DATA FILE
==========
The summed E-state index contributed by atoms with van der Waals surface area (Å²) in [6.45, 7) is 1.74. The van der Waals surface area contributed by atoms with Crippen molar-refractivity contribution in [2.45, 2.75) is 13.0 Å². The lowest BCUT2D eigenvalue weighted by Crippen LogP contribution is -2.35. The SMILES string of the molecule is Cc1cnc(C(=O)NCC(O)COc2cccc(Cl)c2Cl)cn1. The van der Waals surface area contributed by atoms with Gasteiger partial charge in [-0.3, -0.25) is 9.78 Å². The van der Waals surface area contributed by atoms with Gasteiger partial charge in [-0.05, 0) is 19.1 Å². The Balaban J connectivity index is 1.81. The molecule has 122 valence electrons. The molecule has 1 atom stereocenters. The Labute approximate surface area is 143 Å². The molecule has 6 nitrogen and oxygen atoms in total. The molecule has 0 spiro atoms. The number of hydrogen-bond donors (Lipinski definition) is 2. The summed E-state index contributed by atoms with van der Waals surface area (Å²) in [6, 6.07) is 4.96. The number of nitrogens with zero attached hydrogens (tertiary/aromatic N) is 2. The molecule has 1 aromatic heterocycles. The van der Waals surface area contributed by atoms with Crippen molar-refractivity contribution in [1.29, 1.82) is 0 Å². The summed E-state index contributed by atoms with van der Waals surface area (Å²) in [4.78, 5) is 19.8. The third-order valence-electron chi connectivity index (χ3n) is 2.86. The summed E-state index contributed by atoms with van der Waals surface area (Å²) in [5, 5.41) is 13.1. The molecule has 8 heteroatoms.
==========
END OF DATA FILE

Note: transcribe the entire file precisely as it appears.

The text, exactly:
The summed E-state index contributed by atoms with van der Waals surface area (Å²) in [6.45, 7) is 1.74. The van der Waals surface area contributed by atoms with Crippen molar-refractivity contribution in [2.45, 2.75) is 13.0 Å². The lowest BCUT2D eigenvalue weighted by Crippen LogP contribution is -2.35. The SMILES string of the molecule is Cc1cnc(C(=O)NCC(O)COc2cccc(Cl)c2Cl)cn1. The van der Waals surface area contributed by atoms with Gasteiger partial charge in [-0.3, -0.25) is 9.78 Å². The van der Waals surface area contributed by atoms with Gasteiger partial charge in [-0.05, 0) is 19.1 Å². The Balaban J connectivity index is 1.81. The molecule has 122 valence electrons. The molecule has 1 atom stereocenters. The Labute approximate surface area is 143 Å². The molecule has 6 nitrogen and oxygen atoms in total. The molecule has 0 spiro atoms. The number of hydrogen-bond donors (Lipinski definition) is 2. The summed E-state index contributed by atoms with van der Waals surface area (Å²) in [6, 6.07) is 4.96. The number of nitrogens with zero attached hydrogens (tertiary/aromatic N) is 2. The molecule has 1 aromatic heterocycles. The van der Waals surface area contributed by atoms with Crippen molar-refractivity contribution in [1.29, 1.82) is 0 Å². The summed E-state index contributed by atoms with van der Waals surface area (Å²) in [4.78, 5) is 19.8. The third-order valence-electron chi connectivity index (χ3n) is 2.86. The summed E-state index contributed by atoms with van der Waals surface area (Å²) in [5, 5.41) is 13.1. The molecule has 8 heteroatoms.